For example, we have mentioned the use of this invention in a concatenative speech synthesis system. However, any method of producing synthetic speech, for example, formant synthesis or phrase splicing, could also make use of the invention by including a method for predicting pitch at the syllable level and imbedding that contour in a narrow band, low frequency noise signal, as would be apparent to a person of ordinary skill in the art.

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Referenced by
Citing PatentFiling datePublication dateApplicantTitle
US8370149 *Aug 15, 2008Feb 5, 2013Nuance Communications, Inc.Speech synthesis system, speech synthesis program product, and speech synthesis method
US8380496 *Apr 25, 2008Feb 19, 2013Nokia CorporationMethod and system for pitch contour quantization in audio coding
US8700388 *Mar 23, 2009Apr 15, 2014Fraunhofer-Gesellschaft Zur Foerderung Der Angewandten Forschung E.V.Audio transform coding using pitch correction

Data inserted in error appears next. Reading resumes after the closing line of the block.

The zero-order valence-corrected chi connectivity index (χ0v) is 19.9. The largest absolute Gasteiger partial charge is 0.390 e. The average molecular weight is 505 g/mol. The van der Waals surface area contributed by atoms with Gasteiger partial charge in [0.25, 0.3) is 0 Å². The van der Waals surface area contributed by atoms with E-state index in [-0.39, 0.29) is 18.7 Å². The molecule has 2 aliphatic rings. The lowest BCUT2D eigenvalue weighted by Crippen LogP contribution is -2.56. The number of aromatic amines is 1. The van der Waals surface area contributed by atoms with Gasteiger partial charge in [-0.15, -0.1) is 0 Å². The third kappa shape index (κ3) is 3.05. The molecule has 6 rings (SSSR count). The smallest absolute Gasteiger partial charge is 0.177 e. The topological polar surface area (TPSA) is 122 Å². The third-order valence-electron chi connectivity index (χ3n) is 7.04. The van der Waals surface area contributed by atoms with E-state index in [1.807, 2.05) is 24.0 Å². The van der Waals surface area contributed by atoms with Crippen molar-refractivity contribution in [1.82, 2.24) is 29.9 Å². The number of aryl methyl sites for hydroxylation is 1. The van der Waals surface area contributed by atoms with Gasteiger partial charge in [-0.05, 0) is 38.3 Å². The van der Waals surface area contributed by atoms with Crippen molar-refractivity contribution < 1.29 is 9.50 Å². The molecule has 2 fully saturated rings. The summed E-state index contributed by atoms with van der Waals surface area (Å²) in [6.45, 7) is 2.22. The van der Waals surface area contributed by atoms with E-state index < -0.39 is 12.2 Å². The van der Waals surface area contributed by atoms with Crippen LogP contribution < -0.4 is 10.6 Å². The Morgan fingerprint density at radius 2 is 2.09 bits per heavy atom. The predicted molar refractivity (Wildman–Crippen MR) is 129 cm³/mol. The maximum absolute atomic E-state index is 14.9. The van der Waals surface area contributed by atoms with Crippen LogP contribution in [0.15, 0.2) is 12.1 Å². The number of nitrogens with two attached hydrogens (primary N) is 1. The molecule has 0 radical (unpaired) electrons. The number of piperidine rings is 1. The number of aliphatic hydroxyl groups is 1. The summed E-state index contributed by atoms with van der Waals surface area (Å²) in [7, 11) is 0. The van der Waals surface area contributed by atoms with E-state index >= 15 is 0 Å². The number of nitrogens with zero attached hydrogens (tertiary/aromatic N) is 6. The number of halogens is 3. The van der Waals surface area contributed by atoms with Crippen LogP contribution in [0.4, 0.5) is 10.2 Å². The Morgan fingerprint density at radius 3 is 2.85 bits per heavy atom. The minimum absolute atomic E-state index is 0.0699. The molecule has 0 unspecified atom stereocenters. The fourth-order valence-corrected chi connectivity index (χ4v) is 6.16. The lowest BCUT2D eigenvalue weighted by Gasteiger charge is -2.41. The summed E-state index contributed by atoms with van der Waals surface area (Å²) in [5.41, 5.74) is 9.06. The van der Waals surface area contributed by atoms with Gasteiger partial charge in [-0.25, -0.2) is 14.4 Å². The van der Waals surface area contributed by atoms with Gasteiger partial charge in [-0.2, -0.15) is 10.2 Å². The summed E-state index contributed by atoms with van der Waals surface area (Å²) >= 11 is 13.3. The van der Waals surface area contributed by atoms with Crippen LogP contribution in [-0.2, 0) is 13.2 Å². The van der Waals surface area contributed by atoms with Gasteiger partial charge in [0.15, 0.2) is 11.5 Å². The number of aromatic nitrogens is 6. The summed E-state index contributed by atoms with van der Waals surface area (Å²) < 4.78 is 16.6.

US20090070115 *Aug 15, 2008Mar 12, 2009International Business Machines CorporationSpeech synthesis system, speech synthesis program product, and speech synthesis method
US20100198586 *Mar 23, 2009Aug 5, 2010Fraunhofer-Gesellschaft Zur Foerderung Der Angewandten Forschung E. V.Audio transform coding using pitch correction
US20130268275 *Dec 31, 2012Oct 10, 2013Nuance Communications, Inc.Speech synthesis system, speech synthesis program product, and speech synthesis method
Classifications
U.S. Classification704/268, 704/E13.004
International ClassificationG10L13/06, G10L13/02
Cooperative ClassificationG10L13/0335, G10L13/033
European ClassificationG10L13/033A, G10L13/033
Legal Events
DateCodeEventDescription
Apr 11, 2011FPAYFee payment
Year of fee payment: 4
Mar 6, 2009ASAssignment
Owner name: NUANCE COMMUNICATIONS, INC., MASSACHUSETTS
Free format text: ASSIGNMENT OF ASSIGNORS INTEREST;ASSIGNOR:INTERNATIONAL BUSINESS MACHINES CORPORATION;REEL/FRAME:022354/0566
Effective date: 20081231
Dec 7, 2000ASAssignment
Owner name: INTERNATIONAL BUSINESS MACHINES CORPORATION, NEW Y
Free format text: ASSIGNMENT OF ASSIGNORS INTEREST;ASSIGNORS:EIDE, ELLEN MARIE;BAKIS, RAIMO;REEL/FRAME:011361/0240
Effective date: 20001204